[microformats-discuss] In need of an explainer: How "soft" is "too soft'?

Dimitri Glazkov dimitri.glazkov at gmail.com
Thu Jul 14 08:35:07 PDT 2005

>From what I can see MFs are about qualifying markup elements with
attributes (class, rel, and even title), and leaving most markup
decisions up to the developer. There are design principles
(http://microformats.org/wiki/semantic-xhtml-design-principles), but
they don't seem directly consequential to the use of specific
elements. For instance, hCard's container could be a div, a span, or
even an address element -- the hCard spec does not specify that
explicitly. Naturally, some semantics can not be expressed with any
element -- references to external resources still need to be in their
corresponding XHTML form, be that a or img elements.

I can see the value in this "soft" approach, where you don't impose
specific markup requriements on a markup developer. As the MF mission
states correctly, microformats are not about "boiling the ocean".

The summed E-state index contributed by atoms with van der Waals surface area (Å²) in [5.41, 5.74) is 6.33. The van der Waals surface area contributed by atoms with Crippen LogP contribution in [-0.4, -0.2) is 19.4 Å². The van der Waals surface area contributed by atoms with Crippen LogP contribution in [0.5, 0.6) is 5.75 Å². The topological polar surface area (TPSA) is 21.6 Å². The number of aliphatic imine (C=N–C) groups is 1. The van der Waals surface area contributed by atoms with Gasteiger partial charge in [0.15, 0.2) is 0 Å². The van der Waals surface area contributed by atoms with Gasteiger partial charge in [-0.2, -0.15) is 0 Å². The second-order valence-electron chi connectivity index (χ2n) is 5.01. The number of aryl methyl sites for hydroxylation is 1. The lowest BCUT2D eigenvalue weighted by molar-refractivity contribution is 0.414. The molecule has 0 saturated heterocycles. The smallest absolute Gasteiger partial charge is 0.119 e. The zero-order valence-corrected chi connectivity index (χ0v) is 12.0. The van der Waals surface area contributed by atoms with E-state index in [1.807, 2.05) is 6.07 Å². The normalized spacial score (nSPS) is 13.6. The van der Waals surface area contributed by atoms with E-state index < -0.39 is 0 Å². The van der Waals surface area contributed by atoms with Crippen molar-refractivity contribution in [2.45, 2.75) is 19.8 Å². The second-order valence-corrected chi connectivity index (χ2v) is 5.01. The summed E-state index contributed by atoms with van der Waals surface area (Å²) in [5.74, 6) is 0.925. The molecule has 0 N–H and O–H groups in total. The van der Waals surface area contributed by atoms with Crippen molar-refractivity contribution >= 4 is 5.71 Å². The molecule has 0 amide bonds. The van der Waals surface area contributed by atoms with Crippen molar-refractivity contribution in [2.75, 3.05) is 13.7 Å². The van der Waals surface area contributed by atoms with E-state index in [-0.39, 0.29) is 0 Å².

However, it seems this approach has a drawback: it requires the
implementor of a MF to be knowledgeable in semantics, and most Web app
developers aren't. The problem of free-wheeling instructions is that
they aren't any good for those who can only follow cookbooks.

What could be done to make this more approachable by the average Joe
developer? Is this just basic semantic markup education?

For instance, in some cases, using tables would be perfectly valid
semantic markup to display addresses. There is nothing in hCard that
prevents trs from serving as containers, and tds serving as
properties. What bothers me is that this jump is not easily made
(tables are bad! spans are good! rah-rah!), and will either cause the
developer to abandon using microformats for a particular application,
or make decisions like switching to spans/divs or, worse yet,
embedding additional spans/divs into the tables, to make this work.

Any thoughts on this?


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